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    Despite recession, Case optimistic about incoming freshmen enrollment

    Joe Amick

    Issue date: 4/17/09 Section: News
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    Amid a recession that has introduced new uncertainties into the already uncertain world of college admissions, university administrators are cautiously optimistic about this year's incoming freshman class who, despite the economic downturn, have not shied away from Case Western-or its $48,000-a-year price tag.

    The applicant pool of just under 8000 is up eight percent from last year and is the largest in university history. The academic profile of the applicant pool, in terms of standardized test scores and other measures of academic success, could also be the strongest in university history. The number of students that have decided to enroll - about 300 as of Tuesday night - is equal to last year's total at this time. The target number for the incoming freshman class is 1025. Attendance at on-campus events for admitted students has been high.

    According to undergraduate admissions director Bob McCullough, financial aid has slightly increased the number of scholarships awarded because of the strength of the applicant pool.

    Richard E. Baznik, director of the Institute for the Study of the University in Society, said that, in general, a strong incoming class helps an institution in two ways.

    "Really strong students are important because they strengthen the academic environment, not just in the curricular sense, but in terms of the general intellectual environment. I subscribe to the theory, as many other people do, that students learn a great deal when they are at a university from other students. It's a kind of social activity," said Baznik.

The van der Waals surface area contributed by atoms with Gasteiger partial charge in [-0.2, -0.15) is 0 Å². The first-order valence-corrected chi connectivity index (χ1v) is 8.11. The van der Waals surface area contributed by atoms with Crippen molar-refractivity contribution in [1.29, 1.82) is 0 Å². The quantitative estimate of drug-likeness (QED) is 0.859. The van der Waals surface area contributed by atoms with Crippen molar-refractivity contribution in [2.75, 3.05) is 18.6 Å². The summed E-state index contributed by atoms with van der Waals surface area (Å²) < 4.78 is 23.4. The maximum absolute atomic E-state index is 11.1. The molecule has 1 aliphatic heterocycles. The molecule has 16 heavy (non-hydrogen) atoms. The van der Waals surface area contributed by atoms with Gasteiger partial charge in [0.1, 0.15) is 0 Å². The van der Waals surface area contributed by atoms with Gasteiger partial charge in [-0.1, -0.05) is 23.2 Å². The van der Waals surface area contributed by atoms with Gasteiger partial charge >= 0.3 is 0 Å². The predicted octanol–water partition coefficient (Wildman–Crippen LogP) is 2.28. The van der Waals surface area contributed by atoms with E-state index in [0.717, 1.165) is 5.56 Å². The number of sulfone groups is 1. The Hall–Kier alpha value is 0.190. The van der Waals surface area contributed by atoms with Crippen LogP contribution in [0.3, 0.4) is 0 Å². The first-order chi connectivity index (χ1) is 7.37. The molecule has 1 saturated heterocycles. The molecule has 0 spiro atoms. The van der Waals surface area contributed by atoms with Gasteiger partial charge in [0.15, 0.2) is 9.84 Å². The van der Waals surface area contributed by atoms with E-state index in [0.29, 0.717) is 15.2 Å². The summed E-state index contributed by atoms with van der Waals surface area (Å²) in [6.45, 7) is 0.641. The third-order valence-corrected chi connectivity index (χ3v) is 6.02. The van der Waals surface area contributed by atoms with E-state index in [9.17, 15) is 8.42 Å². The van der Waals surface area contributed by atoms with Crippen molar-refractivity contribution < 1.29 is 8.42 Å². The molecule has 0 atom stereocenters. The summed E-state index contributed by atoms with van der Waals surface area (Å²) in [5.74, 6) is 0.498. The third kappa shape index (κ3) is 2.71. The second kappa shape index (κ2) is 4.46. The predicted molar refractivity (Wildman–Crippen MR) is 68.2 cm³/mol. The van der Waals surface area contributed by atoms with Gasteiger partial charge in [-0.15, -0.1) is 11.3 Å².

"Second, really good students go on to be really good graduates and a university is, to a certain extent, known by its graduates," explained Baznik. "They represent the university to the rest of the world."

    "Name brand" schools, such as Harvard or Yale, have seen applications increase, possibly as a result of the economy. It's unclear why, but one theory is that applicants thought there would be fewer people trying to get into elite schools this year. Another theory is that big endowments allow these schools to offer more financial aid, making them attractive to families worried about the economy.
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    In This Issue


    • "Doc Oc" memorial statue to be dedicated
    • "Zombies" continue attacks
    • Cleveland, Case community celebrate Village at 115's LEED certifications
    • Despite recession, Case optimistic about incoming freshmen enrollment
    • Have you heard about: Ballroom Dance Society?
    • How to choose the right health insurance policy after graduation
    • Meet the Provost: providing answers to tough questions
    • USG � BRIEF


    • Athlete association active off the field
    • Baseball: Walks cost Spartans in twinbill sweep
    • Softball: Andrasik's glove, bat key to win over Hiram
    • Spartan Spotlight: Angel Rice
    • Track & Field: Last stop before UAAs: Lynchburg

    Fun Page

    • Crossword Answers
    • Jumble Answers
    • Sudoku Solutions


    • Editorial: Study abroad policies need flexibility
    • Eight stages of genocide offer chances for prevention
    • Living abroad forces students to gain real world experience
    • Misogynistic comments should not be tolerated
    • Students find motivation to serve in local, international efforts
    • Surprising talents abound at Case


    • Bat for Lashes impresses with soundscapes on Two Suns
    • Humorous Observe and Report has potential for cult film status
    • The Buzz
    • Winning story from CRAP Board's short story contest
    • Yeshiva University professor discusses transgenderism

    Sex and Dating

    • Letting it go

    Worst Case Scenario

    • Paper writing 101
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